Maynard the unflighted fledgling Crow on July 20th at 7:31 PM looking a little worse for wear but much better than he looked earlier in the day.
But lets rewind a number of hours in this particular day.
It was 90 plus degrees, the corn in the fields was so dry it was whorling and there wasn't a hint of a breeze. I was walking down the sidewalk on my way to the store when I saw a large bird with limp posture in the shade of a Maple across the street in the Methodist Church's large yard.
Hmmm. Young Crow?
Indeed, and without much in the way of flight feathers or a tail either. Getting closer I saw that his eyes looked filmy and he just didn't look good. And even though I was in a few feet of him, there were no Crows in the trees screaming at me to leave him alone. No extended family minders. Bad sign.
I advance on young Crow who rather half halfheartedly gambols away. I don't want to exhaust him with a chase, or leap at him for a grab, but I don't have anything to throw over him.
About then I notice some sort of workman holding a big green plastic bucket and wearing one of those blaze orange net don't-hit-me-with-your-car alert vests standing on the sidewalk staring at me.
All you can do is ask, right?
"Excuse me, Sir. Could I borrow your vest for a moment to throw over this bird so I can catch him?"
After a quick explanation, the guy who turns out to be named Mike and is obviously a good sport, throws the vest over the Crow himself. I get Crow out of the vest and his bones feel too sharp...mouth and eyes look dry. Dehydration.
Mike then says, "Where are you going with him?"
"My house, over there." I point.
Mike says, "Want to put him in my bucket?"
This is a grand idea as it will be less stressful for the Crow.
Into the bucket goes young Crow. Who has yet to vocalize. Also not a good sign.
In a matter of minutes, Mike who is a big muscled butch kind of guy, with fingers like sausages, (Think Hagrid from Harry Potter) is sitting in the shade with Crow, whom he has already named Maynard, while I go into the house and try to figure out something to hydrate Crow with.
From the look of the little drop of purple feces Maynard has excreted his parents have been feeding him black raspberries or mulberries. Neither of which I have.
I make some sugar water, grab some applesause, a slice of bread, a piece of lunch meat, a turkey baster and a popsicle stick and back to the yard I go.
Mike is holding Maynard the Crow, who is looking stoic, as in I might die at any moment and I don't care.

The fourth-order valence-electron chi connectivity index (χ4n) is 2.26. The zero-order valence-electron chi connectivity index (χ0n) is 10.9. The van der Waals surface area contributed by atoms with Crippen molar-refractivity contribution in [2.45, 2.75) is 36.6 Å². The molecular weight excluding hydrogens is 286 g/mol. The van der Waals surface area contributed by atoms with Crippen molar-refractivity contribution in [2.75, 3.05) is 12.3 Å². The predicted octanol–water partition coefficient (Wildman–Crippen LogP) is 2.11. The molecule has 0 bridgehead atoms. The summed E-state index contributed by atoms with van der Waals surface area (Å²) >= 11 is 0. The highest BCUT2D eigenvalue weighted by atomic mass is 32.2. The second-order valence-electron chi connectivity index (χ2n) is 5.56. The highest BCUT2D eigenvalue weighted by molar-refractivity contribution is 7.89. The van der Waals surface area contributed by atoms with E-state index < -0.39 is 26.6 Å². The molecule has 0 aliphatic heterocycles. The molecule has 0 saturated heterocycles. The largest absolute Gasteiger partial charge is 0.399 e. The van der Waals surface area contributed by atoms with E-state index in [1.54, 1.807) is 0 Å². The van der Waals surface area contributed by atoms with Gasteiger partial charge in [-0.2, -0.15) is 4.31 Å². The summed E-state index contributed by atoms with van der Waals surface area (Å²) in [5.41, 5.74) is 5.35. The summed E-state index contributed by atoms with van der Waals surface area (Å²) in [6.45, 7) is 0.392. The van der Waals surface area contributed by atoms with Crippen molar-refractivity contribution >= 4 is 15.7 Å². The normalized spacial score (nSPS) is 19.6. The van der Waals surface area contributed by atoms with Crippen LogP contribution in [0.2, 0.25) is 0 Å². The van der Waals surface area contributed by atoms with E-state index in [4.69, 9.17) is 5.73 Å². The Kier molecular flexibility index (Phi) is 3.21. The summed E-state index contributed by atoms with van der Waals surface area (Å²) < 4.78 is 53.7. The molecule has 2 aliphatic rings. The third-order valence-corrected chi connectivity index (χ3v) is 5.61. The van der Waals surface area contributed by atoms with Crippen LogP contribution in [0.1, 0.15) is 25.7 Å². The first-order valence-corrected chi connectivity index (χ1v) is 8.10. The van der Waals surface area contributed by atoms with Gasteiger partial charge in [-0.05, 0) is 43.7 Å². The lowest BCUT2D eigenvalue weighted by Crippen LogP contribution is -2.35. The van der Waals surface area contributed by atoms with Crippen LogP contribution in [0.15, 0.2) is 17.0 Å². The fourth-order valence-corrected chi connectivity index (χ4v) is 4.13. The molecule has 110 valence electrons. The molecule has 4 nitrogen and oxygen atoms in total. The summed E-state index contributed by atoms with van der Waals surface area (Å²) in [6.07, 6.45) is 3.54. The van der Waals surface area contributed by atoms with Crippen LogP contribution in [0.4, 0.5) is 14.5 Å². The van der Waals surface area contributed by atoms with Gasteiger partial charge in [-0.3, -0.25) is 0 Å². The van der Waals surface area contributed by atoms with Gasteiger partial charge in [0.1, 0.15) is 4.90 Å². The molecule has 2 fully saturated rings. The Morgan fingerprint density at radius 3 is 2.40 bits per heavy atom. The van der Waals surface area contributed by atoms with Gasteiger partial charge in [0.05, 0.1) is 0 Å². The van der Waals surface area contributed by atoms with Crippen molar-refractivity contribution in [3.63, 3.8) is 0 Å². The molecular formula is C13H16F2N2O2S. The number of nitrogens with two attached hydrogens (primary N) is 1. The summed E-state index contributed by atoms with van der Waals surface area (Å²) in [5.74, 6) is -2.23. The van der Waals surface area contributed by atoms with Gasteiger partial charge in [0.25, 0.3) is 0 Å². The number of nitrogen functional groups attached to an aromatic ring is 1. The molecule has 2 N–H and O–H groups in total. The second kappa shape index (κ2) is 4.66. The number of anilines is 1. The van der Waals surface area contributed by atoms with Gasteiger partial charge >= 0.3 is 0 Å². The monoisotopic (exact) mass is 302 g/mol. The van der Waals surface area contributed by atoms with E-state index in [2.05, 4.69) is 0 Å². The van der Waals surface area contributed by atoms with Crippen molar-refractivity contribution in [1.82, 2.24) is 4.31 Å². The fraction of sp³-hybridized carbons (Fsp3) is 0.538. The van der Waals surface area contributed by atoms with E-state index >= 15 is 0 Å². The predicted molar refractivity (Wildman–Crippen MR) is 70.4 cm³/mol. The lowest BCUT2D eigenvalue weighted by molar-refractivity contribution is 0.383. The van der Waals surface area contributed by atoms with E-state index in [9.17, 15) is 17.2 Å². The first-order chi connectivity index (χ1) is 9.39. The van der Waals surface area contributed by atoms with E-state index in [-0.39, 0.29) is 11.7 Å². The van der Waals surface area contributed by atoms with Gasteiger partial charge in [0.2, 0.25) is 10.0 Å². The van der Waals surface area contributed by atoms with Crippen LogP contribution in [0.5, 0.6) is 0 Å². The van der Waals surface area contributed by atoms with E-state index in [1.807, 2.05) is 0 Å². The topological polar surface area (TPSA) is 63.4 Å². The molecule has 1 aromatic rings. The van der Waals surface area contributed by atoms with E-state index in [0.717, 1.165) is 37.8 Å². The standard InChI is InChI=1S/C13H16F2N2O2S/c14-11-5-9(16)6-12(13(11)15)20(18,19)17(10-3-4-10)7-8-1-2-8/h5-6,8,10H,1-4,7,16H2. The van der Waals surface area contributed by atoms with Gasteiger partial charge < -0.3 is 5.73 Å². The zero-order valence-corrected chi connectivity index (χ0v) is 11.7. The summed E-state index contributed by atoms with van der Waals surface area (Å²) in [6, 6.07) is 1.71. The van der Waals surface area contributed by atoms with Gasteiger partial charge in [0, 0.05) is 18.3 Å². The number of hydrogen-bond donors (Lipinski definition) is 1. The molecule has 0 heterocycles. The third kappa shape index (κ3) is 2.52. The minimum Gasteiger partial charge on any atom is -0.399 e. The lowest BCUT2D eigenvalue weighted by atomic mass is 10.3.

I know that young birds get their moisture from food but in this heat obviously Maynard hasn't been getting enough so I get some sugar water in the turkey baster and point it at Maynard who gapes. Good sign. In goes a trickle of sugar water.
He swallows. He has some more. I try the bread and the lunch meat. No go.
Mike gets some applesauce on the popsicle stick and Maynard jumps at it. Maynard loves applesauce. He can't get enough of it. Mike keeps presenting it, along with little clucks and soothing sounds and Maynard keeps gobbling.
Maynard is looking better already.
I suggest we put Maynard up in the lilac tree in the shade, where he is out of harms way and see if his parents, or whoever is supposed to be minding him, Crows often live in extended family groups, find him.
We do. Mike goes back to work, though while I'm keeping an eye on Maynard out the window, I notice that Mike is doing the same as he works across the way.
I keep looking out the window. Maynard is still there. It has been three hours and still there isn't the sound or sight of any adult Crows. Though Maynard hasn't cooperated and called to get any Crow attention either. Sigh.
There is a tap tap at the back door. I open it. There's Mike. He says, "Got any more applesauce?"
Armed with more applesauce and the popsicle stick, Mike's out there in the Lilacs feeding Maynard.
Mike gives him another feeding at dusk.
Maynard just before he tucks his head under his wing and goes to sleep.
STAY TUNED! THE ADVENTURES OF MAYNARD THE UNFLIGHTED FLEDGLING CONTINUE!